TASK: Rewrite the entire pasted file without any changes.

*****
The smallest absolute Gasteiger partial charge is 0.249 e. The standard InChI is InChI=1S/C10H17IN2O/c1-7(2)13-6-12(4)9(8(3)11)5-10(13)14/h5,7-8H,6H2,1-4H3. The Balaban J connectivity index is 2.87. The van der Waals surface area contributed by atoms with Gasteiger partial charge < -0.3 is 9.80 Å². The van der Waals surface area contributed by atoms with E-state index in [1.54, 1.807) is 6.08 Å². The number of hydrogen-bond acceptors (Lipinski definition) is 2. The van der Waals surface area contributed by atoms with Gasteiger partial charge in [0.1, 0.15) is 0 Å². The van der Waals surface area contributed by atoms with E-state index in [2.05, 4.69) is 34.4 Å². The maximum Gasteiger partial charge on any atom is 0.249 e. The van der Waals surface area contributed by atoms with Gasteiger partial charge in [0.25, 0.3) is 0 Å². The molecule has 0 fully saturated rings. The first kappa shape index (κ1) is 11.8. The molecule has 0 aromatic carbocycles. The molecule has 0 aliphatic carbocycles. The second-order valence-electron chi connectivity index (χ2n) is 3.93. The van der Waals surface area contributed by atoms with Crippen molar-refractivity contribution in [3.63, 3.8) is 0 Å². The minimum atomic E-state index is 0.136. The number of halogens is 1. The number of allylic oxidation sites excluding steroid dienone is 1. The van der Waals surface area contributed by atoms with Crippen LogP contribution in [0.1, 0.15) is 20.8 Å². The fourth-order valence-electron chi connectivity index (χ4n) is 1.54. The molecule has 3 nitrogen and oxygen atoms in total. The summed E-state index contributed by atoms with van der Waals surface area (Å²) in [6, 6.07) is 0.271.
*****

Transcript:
The smallest absolute Gasteiger partial charge is 0.249 e. The standard InChI is InChI=1S/C10H17IN2O/c1-7(2)13-6-12(4)9(8(3)11)5-10(13)14/h5,7-8H,6H2,1-4H3. The Balaban J connectivity index is 2.87. The van der Waals surface area contributed by atoms with Gasteiger partial charge < -0.3 is 9.80 Å². The van der Waals surface area contributed by atoms with E-state index in [1.54, 1.807) is 6.08 Å². The number of hydrogen-bond acceptors (Lipinski definition) is 2. The van der Waals surface area contributed by atoms with Gasteiger partial charge in [0.1, 0.15) is 0 Å². The van der Waals surface area contributed by atoms with E-state index in [2.05, 4.69) is 34.4 Å². The maximum Gasteiger partial charge on any atom is 0.249 e. The van der Waals surface area contributed by atoms with Gasteiger partial charge in [0.25, 0.3) is 0 Å². The molecule has 0 fully saturated rings. The first kappa shape index (κ1) is 11.8. The molecule has 0 aromatic carbocycles. The molecule has 0 aliphatic carbocycles. The second-order valence-electron chi connectivity index (χ2n) is 3.93. The van der Waals surface area contributed by atoms with Crippen molar-refractivity contribution in [3.63, 3.8) is 0 Å². The minimum atomic E-state index is 0.136. The number of halogens is 1. The number of allylic oxidation sites excluding steroid dienone is 1. The van der Waals surface area contributed by atoms with Crippen LogP contribution in [0.1, 0.15) is 20.8 Å². The fourth-order valence-electron chi connectivity index (χ4n) is 1.54. The molecule has 3 nitrogen and oxygen atoms in total. The summed E-state index contributed by atoms with van der Waals surface area (Å²) in [6, 6.07) is 0.271.